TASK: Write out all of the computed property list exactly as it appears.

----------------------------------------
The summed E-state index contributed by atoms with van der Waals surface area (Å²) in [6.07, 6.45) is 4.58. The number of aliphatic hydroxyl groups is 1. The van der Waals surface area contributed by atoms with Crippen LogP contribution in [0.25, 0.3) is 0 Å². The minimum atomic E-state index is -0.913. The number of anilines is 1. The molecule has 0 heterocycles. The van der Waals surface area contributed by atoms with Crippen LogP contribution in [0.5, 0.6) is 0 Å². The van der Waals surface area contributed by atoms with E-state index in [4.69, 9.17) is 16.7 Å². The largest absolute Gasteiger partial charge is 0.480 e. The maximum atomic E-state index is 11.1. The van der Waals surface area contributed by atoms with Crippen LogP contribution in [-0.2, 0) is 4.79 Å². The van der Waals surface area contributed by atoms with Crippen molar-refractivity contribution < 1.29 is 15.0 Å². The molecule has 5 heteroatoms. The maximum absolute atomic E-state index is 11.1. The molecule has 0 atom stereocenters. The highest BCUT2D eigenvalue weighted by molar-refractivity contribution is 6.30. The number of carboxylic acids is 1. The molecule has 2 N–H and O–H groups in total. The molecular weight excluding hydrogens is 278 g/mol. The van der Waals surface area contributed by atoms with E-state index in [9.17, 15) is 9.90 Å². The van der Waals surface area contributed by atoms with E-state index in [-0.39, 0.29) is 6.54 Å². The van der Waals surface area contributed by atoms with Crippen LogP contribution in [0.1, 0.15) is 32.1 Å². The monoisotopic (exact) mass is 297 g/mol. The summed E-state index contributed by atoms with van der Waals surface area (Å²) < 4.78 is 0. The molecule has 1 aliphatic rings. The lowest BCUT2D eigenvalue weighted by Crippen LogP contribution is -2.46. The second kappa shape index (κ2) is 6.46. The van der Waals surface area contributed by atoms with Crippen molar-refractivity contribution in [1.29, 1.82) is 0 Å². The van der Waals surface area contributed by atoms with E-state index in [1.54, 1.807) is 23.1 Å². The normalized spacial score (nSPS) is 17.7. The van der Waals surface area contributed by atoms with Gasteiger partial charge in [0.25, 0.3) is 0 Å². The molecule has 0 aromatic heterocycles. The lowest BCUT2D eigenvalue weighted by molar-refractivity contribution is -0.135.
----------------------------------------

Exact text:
The summed E-state index contributed by atoms with van der Waals surface area (Å²) in [6.07, 6.45) is 4.58. The number of aliphatic hydroxyl groups is 1. The van der Waals surface area contributed by atoms with Crippen LogP contribution in [0.25, 0.3) is 0 Å². The minimum atomic E-state index is -0.913. The number of anilines is 1. The molecule has 0 heterocycles. The van der Waals surface area contributed by atoms with Crippen LogP contribution in [0.5, 0.6) is 0 Å². The van der Waals surface area contributed by atoms with E-state index in [4.69, 9.17) is 16.7 Å². The largest absolute Gasteiger partial charge is 0.480 e. The maximum atomic E-state index is 11.1. The van der Waals surface area contributed by atoms with Crippen LogP contribution in [-0.2, 0) is 4.79 Å². The van der Waals surface area contributed by atoms with Crippen molar-refractivity contribution < 1.29 is 15.0 Å². The molecule has 5 heteroatoms. The maximum absolute atomic E-state index is 11.1. The molecule has 0 atom stereocenters. The highest BCUT2D eigenvalue weighted by molar-refractivity contribution is 6.30. The number of carboxylic acids is 1. The molecule has 2 N–H and O–H groups in total. The molecular weight excluding hydrogens is 278 g/mol. The van der Waals surface area contributed by atoms with E-state index in [9.17, 15) is 9.90 Å². The van der Waals surface area contributed by atoms with E-state index in [-0.39, 0.29) is 6.54 Å². The van der Waals surface area contributed by atoms with Crippen LogP contribution in [0.1, 0.15) is 32.1 Å². The monoisotopic (exact) mass is 297 g/mol. The summed E-state index contributed by atoms with van der Waals surface area (Å²) < 4.78 is 0. The molecule has 1 aliphatic rings. The lowest BCUT2D eigenvalue weighted by Crippen LogP contribution is -2.46. The second kappa shape index (κ2) is 6.46. The van der Waals surface area contributed by atoms with Crippen molar-refractivity contribution in [1.29, 1.82) is 0 Å². The van der Waals surface area contributed by atoms with E-state index in [1.54, 1.807) is 23.1 Å². The normalized spacial score (nSPS) is 17.7. The van der Waals surface area contributed by atoms with Gasteiger partial charge in [0.25, 0.3) is 0 Å². The molecule has 0 aromatic heterocycles. The lowest BCUT2D eigenvalue weighted by molar-refractivity contribution is -0.135.